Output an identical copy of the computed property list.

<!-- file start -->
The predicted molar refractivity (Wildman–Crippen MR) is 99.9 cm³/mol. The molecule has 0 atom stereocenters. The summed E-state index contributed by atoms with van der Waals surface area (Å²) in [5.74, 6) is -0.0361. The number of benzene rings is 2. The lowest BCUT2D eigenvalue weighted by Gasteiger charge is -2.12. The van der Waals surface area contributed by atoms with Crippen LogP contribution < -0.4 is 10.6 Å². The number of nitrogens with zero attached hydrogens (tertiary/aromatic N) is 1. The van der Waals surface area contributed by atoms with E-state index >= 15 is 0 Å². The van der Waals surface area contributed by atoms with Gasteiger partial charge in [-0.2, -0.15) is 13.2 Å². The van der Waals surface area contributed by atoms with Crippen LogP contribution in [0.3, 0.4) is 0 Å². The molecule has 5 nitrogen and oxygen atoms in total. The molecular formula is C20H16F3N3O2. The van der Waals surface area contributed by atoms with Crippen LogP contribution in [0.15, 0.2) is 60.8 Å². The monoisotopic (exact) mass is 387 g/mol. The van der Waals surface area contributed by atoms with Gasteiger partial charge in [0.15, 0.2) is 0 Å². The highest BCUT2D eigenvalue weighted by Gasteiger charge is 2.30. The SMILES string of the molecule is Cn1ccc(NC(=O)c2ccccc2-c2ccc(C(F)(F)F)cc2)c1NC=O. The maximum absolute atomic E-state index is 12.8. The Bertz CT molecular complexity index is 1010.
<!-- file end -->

The predicted molar refractivity (Wildman–Crippen MR) is 99.9 cm³/mol. The molecule has 0 atom stereocenters. The summed E-state index contributed by atoms with van der Waals surface area (Å²) in [5.74, 6) is -0.0361. The number of benzene rings is 2. The lowest BCUT2D eigenvalue weighted by Gasteiger charge is -2.12. The van der Waals surface area contributed by atoms with Crippen LogP contribution < -0.4 is 10.6 Å². The number of nitrogens with zero attached hydrogens (tertiary/aromatic N) is 1. The van der Waals surface area contributed by atoms with E-state index >= 15 is 0 Å². The van der Waals surface area contributed by atoms with Gasteiger partial charge in [-0.2, -0.15) is 13.2 Å². The van der Waals surface area contributed by atoms with Crippen LogP contribution in [0.3, 0.4) is 0 Å². The molecule has 5 nitrogen and oxygen atoms in total. The molecular formula is C20H16F3N3O2. The van der Waals surface area contributed by atoms with Crippen LogP contribution in [0.15, 0.2) is 60.8 Å². The monoisotopic (exact) mass is 387 g/mol. The van der Waals surface area contributed by atoms with Gasteiger partial charge in [0.15, 0.2) is 0 Å². The highest BCUT2D eigenvalue weighted by Gasteiger charge is 2.30. The SMILES string of the molecule is Cn1ccc(NC(=O)c2ccccc2-c2ccc(C(F)(F)F)cc2)c1NC=O. The maximum absolute atomic E-state index is 12.8. The Bertz CT molecular complexity index is 1010.